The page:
Myths of a divided country

The approximately 160 kilometres between the German-German border of Helmstedt-Marienborn in Lower Saxony and West Berlin were always just as rough. From 1975 to 1989 I travelled along this well-known transport route at least three or four times a year. It was worth it. West Berlin during the Cold War was the most culturally dramatic and intellectually captivating city I had ever experienced. The tension between local politics and the not always well-thought-out prompting from the government in distant Bonn, together with the chilly confrontation between the Great Powers in this frontier city, provided in many respects fertile ground for political initiatives that could either sustain or break it. There were intense debates without blinders here; an avant-garde culture blossomed, including in women’s film.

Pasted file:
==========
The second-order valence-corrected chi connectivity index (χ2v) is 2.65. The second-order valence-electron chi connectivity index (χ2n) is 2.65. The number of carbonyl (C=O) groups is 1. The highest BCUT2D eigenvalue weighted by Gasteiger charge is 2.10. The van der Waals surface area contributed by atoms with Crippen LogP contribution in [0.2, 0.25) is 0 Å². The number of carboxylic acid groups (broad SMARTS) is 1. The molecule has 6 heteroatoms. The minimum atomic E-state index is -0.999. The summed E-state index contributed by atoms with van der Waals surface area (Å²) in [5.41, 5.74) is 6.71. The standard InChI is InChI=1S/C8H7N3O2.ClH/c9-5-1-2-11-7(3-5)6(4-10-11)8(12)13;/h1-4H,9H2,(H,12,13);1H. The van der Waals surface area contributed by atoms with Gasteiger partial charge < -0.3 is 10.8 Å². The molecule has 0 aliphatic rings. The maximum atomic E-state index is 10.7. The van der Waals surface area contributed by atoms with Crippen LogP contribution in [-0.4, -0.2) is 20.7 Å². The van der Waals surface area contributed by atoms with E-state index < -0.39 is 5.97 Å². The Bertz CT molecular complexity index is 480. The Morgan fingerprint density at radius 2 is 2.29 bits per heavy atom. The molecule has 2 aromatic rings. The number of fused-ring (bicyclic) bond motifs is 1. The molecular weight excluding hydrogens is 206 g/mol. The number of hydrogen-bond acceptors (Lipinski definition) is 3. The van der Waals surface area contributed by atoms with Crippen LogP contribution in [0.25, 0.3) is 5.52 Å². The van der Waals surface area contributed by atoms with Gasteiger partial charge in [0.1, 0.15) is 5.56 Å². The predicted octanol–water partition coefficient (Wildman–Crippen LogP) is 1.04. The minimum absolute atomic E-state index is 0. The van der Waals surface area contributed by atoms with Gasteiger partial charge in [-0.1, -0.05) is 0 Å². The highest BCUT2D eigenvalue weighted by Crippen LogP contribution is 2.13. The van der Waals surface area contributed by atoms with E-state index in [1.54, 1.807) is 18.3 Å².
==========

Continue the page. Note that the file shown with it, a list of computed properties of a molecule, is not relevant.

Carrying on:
Travelling this route by car, my mode of transport, was always an experience of a strong symbolic nature, something that taking a plane, where you simply drop down, ...

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Lisbeth Lindeborg

Fil dr i statsvetenskap.

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